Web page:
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As Armistice Day centenary approaches, many Campbeltonians will remember ancestors who made the ultimate sacrifice during the Great War, none more so than Tommy McGrory.
Tommy’s great-grandparents, John and Catherine McGrory, of Kintyre Nurseries, lost three sons, the latter two just one week apart, in separate battles in the closing weeks of the Great War.
All three are commemorated where they were killed and at Campbeltown War Memorial.
Private Denis Patrick McGrory, 2nd Battalion, Highland Light Infantry, was killed in action on April 21, 1917, and is commemorated at Achiet-Le-Grand Cemetery, France.
Second Lieutenant John Joseph McGrory, 7th Battalion, Argyll and Sutherland Highlanders, was killed in action at Passchendaele on September 28, 1918, and is commemorated at Tyne Cot Cemetery, Belgium.
Private Charles Peter McGrory, 6th Battalion, Cameron Highlanders, was killed in action at Loos on October 4, and is commemorated at Loos Memorial, France.
The Courier of October 12, 1918, reported the family’s double bereavement stating: ‘Lieutenant McGrory had been leading his men with great determination and indomitable courage when he fell.
‘He was a young officer of the best stamp, thoroughly conversant with his work, and highly considerate of his men, by all of whom he was held in the highest esteem.
‘He was in his 29th year.’
In the same article, the Courier reported that as a soldier, Charles, who had just turned 20, ‘bore himself well, discharging his military duties with zeal and satisfaction, leaving a highly creditable record of efficient service’.
It continued: ‘Like his brother, John, he died a noble death at the battle’s front while championing the cause of honour and fighting for freedom and justice.’
Tommy’s mother’s family, the McKerrals, also suffered loss.
Tommy’s great-grandfather, Private David Robertson McKerral, 1st/5th Battalion, Duke of Cornwall’s Light Infantry, was killed at the Battle of Hazebrouck on April 17, 1918.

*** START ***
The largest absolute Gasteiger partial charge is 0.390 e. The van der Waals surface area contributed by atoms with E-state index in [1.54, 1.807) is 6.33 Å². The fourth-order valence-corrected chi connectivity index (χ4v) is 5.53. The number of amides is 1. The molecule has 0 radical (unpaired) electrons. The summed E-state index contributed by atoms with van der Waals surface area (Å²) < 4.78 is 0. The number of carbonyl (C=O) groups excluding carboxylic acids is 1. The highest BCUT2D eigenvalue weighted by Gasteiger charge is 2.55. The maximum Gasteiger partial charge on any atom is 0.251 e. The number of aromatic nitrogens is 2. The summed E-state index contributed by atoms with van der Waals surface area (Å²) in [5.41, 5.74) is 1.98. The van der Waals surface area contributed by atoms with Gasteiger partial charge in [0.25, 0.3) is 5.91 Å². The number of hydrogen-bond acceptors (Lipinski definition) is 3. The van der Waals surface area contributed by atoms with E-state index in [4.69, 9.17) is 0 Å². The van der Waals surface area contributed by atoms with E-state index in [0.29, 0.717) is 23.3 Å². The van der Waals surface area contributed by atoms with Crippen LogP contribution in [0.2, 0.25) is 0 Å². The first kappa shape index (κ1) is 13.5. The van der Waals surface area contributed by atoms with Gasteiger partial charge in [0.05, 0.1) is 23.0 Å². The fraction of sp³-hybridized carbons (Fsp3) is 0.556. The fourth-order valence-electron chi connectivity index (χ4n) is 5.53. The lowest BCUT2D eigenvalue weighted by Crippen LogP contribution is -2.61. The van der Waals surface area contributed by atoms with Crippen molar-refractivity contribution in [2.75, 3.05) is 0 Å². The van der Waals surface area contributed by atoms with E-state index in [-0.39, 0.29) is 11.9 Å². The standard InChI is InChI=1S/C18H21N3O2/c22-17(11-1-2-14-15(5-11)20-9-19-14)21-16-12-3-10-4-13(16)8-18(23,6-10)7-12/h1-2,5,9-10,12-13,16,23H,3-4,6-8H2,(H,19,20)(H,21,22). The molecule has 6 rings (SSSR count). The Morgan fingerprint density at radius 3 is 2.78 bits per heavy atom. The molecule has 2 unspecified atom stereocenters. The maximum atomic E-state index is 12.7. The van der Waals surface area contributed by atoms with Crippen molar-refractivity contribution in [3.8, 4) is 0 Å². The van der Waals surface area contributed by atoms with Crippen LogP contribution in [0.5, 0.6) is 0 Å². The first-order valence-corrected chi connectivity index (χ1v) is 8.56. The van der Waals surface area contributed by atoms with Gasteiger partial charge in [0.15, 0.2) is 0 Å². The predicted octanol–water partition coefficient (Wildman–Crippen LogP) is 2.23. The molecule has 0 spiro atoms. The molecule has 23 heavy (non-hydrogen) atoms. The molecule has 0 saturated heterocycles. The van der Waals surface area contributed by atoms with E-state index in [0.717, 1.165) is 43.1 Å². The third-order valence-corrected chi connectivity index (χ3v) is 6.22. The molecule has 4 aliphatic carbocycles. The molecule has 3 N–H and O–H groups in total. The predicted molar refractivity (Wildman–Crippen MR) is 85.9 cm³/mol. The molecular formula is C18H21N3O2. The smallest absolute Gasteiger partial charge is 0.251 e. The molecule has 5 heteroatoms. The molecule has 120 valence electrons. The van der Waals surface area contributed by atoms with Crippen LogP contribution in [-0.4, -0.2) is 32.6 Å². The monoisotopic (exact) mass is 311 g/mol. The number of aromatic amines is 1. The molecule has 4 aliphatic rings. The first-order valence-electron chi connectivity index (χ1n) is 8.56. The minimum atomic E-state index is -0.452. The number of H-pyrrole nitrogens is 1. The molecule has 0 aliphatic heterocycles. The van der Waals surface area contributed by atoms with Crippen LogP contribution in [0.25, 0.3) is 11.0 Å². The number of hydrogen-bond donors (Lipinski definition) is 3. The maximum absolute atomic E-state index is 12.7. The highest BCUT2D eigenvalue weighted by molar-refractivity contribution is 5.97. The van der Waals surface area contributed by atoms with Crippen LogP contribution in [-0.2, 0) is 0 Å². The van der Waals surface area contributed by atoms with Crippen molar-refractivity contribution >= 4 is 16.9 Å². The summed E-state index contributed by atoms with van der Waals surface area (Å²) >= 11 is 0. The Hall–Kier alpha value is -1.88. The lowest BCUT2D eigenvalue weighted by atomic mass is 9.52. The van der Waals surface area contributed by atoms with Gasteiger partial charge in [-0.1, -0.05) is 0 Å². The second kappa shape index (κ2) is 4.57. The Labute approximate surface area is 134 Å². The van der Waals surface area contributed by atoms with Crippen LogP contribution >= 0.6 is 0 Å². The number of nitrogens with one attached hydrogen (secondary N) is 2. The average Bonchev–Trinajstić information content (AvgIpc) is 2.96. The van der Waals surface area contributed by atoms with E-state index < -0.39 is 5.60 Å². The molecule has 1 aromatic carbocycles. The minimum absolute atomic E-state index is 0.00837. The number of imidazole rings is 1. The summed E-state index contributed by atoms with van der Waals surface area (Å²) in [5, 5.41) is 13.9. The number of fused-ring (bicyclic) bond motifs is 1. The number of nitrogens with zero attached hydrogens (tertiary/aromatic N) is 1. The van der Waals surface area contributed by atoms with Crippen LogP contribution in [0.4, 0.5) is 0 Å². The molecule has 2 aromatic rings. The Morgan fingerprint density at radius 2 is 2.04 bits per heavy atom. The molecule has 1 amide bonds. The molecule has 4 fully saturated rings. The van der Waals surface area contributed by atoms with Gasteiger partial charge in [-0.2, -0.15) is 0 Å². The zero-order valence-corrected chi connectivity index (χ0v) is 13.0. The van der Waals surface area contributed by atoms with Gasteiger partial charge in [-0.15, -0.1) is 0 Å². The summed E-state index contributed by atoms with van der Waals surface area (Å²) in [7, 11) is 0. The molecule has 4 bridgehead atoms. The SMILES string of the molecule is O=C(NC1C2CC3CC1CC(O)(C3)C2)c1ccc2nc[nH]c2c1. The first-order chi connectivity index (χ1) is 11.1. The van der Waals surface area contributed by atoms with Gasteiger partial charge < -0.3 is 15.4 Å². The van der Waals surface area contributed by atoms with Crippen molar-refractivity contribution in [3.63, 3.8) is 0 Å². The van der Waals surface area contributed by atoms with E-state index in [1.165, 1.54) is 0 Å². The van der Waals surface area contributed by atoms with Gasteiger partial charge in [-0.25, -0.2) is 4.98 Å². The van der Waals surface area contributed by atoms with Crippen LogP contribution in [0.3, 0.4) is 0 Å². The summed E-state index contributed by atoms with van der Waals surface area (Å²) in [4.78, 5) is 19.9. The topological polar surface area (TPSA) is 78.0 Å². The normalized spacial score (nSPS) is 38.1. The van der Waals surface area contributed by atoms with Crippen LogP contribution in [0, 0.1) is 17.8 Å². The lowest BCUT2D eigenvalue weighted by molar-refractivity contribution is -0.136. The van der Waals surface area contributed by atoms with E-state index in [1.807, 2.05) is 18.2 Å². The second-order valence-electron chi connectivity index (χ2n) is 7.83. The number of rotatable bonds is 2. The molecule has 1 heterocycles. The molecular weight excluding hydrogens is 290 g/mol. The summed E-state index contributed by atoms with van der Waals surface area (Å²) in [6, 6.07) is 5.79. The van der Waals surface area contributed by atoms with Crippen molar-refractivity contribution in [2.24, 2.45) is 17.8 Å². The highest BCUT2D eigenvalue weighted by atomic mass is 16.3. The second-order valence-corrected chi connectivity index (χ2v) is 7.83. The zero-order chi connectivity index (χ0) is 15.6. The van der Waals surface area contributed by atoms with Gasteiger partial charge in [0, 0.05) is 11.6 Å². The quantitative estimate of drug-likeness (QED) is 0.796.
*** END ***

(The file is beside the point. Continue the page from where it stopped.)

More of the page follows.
He, too, is commemorated at Loos Memorial, France, and Campbeltown War Memorial.
He was 33 years old, and was married with two children, Peter aged three and one-year-old Jenny.
When Peter was older and in poor health, he gave his father’s beret badge to his young grandson, Tommy.
Tommy said: ‘That was what sparked an interest in my great-grandfather’s life.
‘I started to do more research about two years ago before a planned trip to France to commemorate him and other Campbeltonians, as well as British and Commonwealth armed forces personnel who made the ultimate sacrifice.’
Tommy and four friends visited the French First World War memorials last year.
On April 17 this year, the 100th anniversary of his great-grandfather’s death and his own 51st birthday, Tommy placed a framed tribute at Campbeltown War Memorial.
He said: ‘Given his sacrifice, along with millions of others, I do feel it necessary to keep his memory alive for as long as possible.’
A stalwart of the 16th Argyll (Campbeltown) Scout Troop, where he is known as Baloo, Tommy teaches the young Beavers, Cubs and Scouts the importance of remembrance and respect for those who fought and died to ensure our freedom.
The Scouts will parade at Campbeltown’s Remembrance Day cenotaph service on Sunday November 11.
The McGrory Headstone in Kilkerran Cemetery. 50_cc45mcgrory01
McGrory sons who were killed in the First World War. 50_cc45mcgrory02
Tommy’s tribute to his great grandfather at Campbeltown War Memorial. NO_c45mckerral01